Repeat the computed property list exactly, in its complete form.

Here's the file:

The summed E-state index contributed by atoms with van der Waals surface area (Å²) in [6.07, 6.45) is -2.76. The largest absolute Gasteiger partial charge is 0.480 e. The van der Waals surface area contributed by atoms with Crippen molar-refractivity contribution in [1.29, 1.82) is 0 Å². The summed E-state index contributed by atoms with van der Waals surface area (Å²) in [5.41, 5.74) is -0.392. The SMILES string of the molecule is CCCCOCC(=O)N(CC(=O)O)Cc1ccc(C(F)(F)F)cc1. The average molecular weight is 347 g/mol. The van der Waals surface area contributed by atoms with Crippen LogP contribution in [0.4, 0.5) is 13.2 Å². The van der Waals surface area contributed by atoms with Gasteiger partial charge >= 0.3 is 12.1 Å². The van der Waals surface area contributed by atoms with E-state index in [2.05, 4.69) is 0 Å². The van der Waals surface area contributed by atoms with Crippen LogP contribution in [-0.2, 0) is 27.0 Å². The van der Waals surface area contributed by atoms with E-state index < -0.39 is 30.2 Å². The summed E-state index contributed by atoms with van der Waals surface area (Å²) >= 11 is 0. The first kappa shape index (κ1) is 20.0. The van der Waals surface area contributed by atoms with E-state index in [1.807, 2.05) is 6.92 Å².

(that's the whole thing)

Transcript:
The summed E-state index contributed by atoms with van der Waals surface area (Å²) in [6.07, 6.45) is -2.76. The largest absolute Gasteiger partial charge is 0.480 e. The van der Waals surface area contributed by atoms with Crippen molar-refractivity contribution in [1.29, 1.82) is 0 Å². The summed E-state index contributed by atoms with van der Waals surface area (Å²) in [5.41, 5.74) is -0.392. The SMILES string of the molecule is CCCCOCC(=O)N(CC(=O)O)Cc1ccc(C(F)(F)F)cc1. The average molecular weight is 347 g/mol. The van der Waals surface area contributed by atoms with Crippen LogP contribution in [0.4, 0.5) is 13.2 Å². The van der Waals surface area contributed by atoms with Gasteiger partial charge >= 0.3 is 12.1 Å². The van der Waals surface area contributed by atoms with E-state index in [2.05, 4.69) is 0 Å². The van der Waals surface area contributed by atoms with Crippen LogP contribution in [-0.2, 0) is 27.0 Å². The van der Waals surface area contributed by atoms with E-state index < -0.39 is 30.2 Å². The summed E-state index contributed by atoms with van der Waals surface area (Å²) >= 11 is 0. The first kappa shape index (κ1) is 20.0. The van der Waals surface area contributed by atoms with E-state index in [1.807, 2.05) is 6.92 Å².